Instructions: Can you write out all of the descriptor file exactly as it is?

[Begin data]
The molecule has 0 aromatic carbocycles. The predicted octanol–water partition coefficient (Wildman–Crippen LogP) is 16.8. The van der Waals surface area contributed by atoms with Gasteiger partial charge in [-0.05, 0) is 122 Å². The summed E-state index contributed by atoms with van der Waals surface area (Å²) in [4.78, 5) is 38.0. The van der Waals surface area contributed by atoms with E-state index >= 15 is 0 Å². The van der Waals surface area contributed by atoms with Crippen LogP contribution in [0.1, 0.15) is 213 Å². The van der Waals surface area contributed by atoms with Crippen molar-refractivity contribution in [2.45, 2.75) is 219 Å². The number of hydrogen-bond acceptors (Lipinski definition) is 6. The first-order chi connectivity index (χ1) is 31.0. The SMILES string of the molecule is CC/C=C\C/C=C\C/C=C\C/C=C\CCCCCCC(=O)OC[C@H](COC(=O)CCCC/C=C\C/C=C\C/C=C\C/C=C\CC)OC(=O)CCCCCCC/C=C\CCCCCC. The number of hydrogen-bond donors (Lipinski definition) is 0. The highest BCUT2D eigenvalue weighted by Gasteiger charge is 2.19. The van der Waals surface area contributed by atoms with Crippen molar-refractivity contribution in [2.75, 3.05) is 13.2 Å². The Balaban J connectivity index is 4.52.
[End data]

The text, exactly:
The molecule has 0 aromatic carbocycles. The predicted octanol–water partition coefficient (Wildman–Crippen LogP) is 16.8. The van der Waals surface area contributed by atoms with Gasteiger partial charge in [-0.05, 0) is 122 Å². The summed E-state index contributed by atoms with van der Waals surface area (Å²) in [4.78, 5) is 38.0. The van der Waals surface area contributed by atoms with E-state index >= 15 is 0 Å². The van der Waals surface area contributed by atoms with Crippen LogP contribution in [0.1, 0.15) is 213 Å². The van der Waals surface area contributed by atoms with Crippen molar-refractivity contribution in [2.45, 2.75) is 219 Å². The number of hydrogen-bond acceptors (Lipinski definition) is 6. The first-order chi connectivity index (χ1) is 31.0. The SMILES string of the molecule is CC/C=C\C/C=C\C/C=C\C/C=C\CCCCCCC(=O)OC[C@H](COC(=O)CCCC/C=C\C/C=C\C/C=C\C/C=C\CC)OC(=O)CCCCCCC/C=C\CCCCCC. The number of hydrogen-bond donors (Lipinski definition) is 0. The highest BCUT2D eigenvalue weighted by Gasteiger charge is 2.19. The van der Waals surface area contributed by atoms with Crippen molar-refractivity contribution in [2.75, 3.05) is 13.2 Å². The Balaban J connectivity index is 4.52.